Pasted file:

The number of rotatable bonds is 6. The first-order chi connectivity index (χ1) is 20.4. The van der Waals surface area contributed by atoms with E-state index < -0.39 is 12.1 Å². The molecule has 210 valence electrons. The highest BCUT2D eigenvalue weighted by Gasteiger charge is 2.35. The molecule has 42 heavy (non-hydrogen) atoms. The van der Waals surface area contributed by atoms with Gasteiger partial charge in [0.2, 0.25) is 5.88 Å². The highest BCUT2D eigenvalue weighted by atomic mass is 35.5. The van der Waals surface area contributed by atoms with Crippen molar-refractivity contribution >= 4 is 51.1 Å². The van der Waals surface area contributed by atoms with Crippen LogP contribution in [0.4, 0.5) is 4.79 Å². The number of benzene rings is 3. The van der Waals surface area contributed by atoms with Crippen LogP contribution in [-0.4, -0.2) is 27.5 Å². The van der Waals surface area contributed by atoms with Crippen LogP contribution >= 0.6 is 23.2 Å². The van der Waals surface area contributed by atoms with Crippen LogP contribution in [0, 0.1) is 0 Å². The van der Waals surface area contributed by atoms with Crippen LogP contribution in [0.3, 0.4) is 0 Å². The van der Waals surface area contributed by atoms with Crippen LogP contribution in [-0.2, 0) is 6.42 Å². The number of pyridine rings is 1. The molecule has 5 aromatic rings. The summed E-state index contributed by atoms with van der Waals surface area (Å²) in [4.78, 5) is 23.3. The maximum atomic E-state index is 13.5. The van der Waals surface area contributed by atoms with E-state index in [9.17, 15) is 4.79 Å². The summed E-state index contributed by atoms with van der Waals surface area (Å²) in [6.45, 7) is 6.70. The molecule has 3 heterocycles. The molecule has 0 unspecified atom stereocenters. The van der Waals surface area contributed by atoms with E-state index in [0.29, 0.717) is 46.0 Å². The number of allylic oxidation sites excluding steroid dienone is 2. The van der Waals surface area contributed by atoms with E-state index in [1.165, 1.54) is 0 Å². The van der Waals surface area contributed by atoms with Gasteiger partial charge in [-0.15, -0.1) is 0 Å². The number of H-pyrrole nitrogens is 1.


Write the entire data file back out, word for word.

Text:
The number of rotatable bonds is 6. The first-order chi connectivity index (χ1) is 20.4. The van der Waals surface area contributed by atoms with E-state index < -0.39 is 12.1 Å². The molecule has 210 valence electrons. The highest BCUT2D eigenvalue weighted by Gasteiger charge is 2.35. The molecule has 42 heavy (non-hydrogen) atoms. The van der Waals surface area contributed by atoms with Gasteiger partial charge in [0.2, 0.25) is 5.88 Å². The highest BCUT2D eigenvalue weighted by atomic mass is 35.5. The van der Waals surface area contributed by atoms with Crippen molar-refractivity contribution >= 4 is 51.1 Å². The van der Waals surface area contributed by atoms with Crippen LogP contribution in [0.4, 0.5) is 4.79 Å². The number of benzene rings is 3. The van der Waals surface area contributed by atoms with Crippen LogP contribution in [-0.4, -0.2) is 27.5 Å². The van der Waals surface area contributed by atoms with Crippen LogP contribution >= 0.6 is 23.2 Å². The van der Waals surface area contributed by atoms with Crippen LogP contribution in [0, 0.1) is 0 Å². The van der Waals surface area contributed by atoms with Crippen LogP contribution in [0.3, 0.4) is 0 Å². The van der Waals surface area contributed by atoms with Crippen LogP contribution in [-0.2, 0) is 6.42 Å². The number of pyridine rings is 1. The molecule has 5 aromatic rings. The summed E-state index contributed by atoms with van der Waals surface area (Å²) in [4.78, 5) is 23.3. The maximum atomic E-state index is 13.5. The van der Waals surface area contributed by atoms with E-state index in [9.17, 15) is 4.79 Å². The summed E-state index contributed by atoms with van der Waals surface area (Å²) in [6.45, 7) is 6.70. The molecule has 3 heterocycles. The molecule has 0 unspecified atom stereocenters. The van der Waals surface area contributed by atoms with E-state index in [0.29, 0.717) is 46.0 Å². The number of allylic oxidation sites excluding steroid dienone is 2. The van der Waals surface area contributed by atoms with E-state index in [1.165, 1.54) is 0 Å². The van der Waals surface area contributed by atoms with Gasteiger partial charge in [-0.15, -0.1) is 0 Å². The number of H-pyrrole nitrogens is 1.